XIV. 4.—“ Who can bring a clean thing out of an
unclean?” The following are common sayings:-“ Who can turn a black crow into a white crane ?" “ Who can make the bitter fruit sweet ?” “ Who can make straight the tail of the dog ?” “ If you give the serpent sweet things, will his poison depart?”
7.-" There is hope of a tree, if it be cut down, that it
will sprout again, and that the tender branch thereof
will not cease.” Trees here appear to be more tenacious of life than in England. See them blown down; yet from the roots fresh shoots spring up. See them sometimes at such an angle (through storms) that their branches nearly touch the ground, and yet they keep that position, and continue to bear fruit. Those trees, also, which have actually been cut down, after a few showers, soon begin to send forth the “tender branch.” The plantain tree, after it has borne fruit once, is cut down; but from its roots another springs up, which, in its turn, also gives fruit, and is then cut down, to make way for another. Thus, in reference to this tree, it may be truly said, Cut it down, but “the tender branch thereof will not cease.”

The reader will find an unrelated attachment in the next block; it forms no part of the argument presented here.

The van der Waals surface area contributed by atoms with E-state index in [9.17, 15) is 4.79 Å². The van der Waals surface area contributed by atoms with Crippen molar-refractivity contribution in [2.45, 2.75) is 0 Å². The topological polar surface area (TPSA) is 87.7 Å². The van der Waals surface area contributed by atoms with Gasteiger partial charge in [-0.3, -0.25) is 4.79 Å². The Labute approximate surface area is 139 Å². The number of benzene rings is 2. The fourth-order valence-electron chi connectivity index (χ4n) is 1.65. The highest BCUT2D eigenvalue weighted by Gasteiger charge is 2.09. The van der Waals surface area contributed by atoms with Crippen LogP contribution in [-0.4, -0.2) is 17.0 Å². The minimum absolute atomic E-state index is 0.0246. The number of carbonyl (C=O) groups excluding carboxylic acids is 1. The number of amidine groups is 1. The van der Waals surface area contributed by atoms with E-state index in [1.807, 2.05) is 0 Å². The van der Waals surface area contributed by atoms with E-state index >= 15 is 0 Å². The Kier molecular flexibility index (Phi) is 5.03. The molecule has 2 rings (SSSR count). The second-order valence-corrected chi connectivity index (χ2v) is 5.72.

19. — “ The waters wear the stones.” Is a man found fault with because he makes slow progress in his undertaking, he says, “Never mind; the water which runs so softly will, in time, wear away the stones.”
XV. 7.— " Art thou the first man that was born ?” When a majority of people agree on any subject, should an individual pertinaciously oppose them, it will be asked, “ What! were you born before all others ?” “Yes, yes; he is the first man: no wonder he has so much wisdom !” “ Salām to the first ! man."
16.-" How much more abominable and filthy is man,
which drinketh iniquity like water." Of a man who wallows in sin it is said, “He lives on it.” “ That wretch eats and drinks injustice.” “Truly, that wretch lives on avva-suttam, uncleanness."